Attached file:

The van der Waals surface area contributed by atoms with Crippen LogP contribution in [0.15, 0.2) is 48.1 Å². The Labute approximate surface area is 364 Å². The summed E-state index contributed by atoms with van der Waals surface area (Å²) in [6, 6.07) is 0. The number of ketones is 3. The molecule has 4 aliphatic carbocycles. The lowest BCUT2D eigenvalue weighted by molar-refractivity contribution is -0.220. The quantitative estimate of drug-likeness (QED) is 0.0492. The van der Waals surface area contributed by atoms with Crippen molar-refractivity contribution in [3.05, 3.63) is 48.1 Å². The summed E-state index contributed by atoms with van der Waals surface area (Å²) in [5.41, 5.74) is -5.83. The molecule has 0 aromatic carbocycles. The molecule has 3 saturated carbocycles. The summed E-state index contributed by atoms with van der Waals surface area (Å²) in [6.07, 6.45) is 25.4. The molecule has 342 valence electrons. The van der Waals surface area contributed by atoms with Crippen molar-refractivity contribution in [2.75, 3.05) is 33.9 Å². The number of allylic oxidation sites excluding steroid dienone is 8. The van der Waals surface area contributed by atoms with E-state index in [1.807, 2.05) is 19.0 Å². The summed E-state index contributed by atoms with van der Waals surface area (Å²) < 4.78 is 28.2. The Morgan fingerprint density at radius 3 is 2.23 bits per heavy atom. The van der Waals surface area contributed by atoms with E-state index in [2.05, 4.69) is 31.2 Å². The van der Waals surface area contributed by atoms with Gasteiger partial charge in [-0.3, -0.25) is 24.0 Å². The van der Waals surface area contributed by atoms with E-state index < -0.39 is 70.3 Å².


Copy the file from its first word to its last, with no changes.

The van der Waals surface area contributed by atoms with Crippen LogP contribution in [0.15, 0.2) is 48.1 Å². The Labute approximate surface area is 364 Å². The summed E-state index contributed by atoms with van der Waals surface area (Å²) in [6, 6.07) is 0. The number of ketones is 3. The molecule has 4 aliphatic carbocycles. The lowest BCUT2D eigenvalue weighted by molar-refractivity contribution is -0.220. The quantitative estimate of drug-likeness (QED) is 0.0492. The van der Waals surface area contributed by atoms with Crippen molar-refractivity contribution in [3.05, 3.63) is 48.1 Å². The summed E-state index contributed by atoms with van der Waals surface area (Å²) in [5.41, 5.74) is -5.83. The molecule has 0 aromatic carbocycles. The molecule has 3 saturated carbocycles. The summed E-state index contributed by atoms with van der Waals surface area (Å²) in [6.07, 6.45) is 25.4. The molecule has 342 valence electrons. The van der Waals surface area contributed by atoms with Crippen molar-refractivity contribution in [2.75, 3.05) is 33.9 Å². The number of allylic oxidation sites excluding steroid dienone is 8. The van der Waals surface area contributed by atoms with E-state index in [1.807, 2.05) is 19.0 Å². The summed E-state index contributed by atoms with van der Waals surface area (Å²) < 4.78 is 28.2. The Morgan fingerprint density at radius 3 is 2.23 bits per heavy atom. The van der Waals surface area contributed by atoms with E-state index in [2.05, 4.69) is 31.2 Å². The van der Waals surface area contributed by atoms with Gasteiger partial charge in [-0.3, -0.25) is 24.0 Å². The van der Waals surface area contributed by atoms with E-state index < -0.39 is 70.3 Å².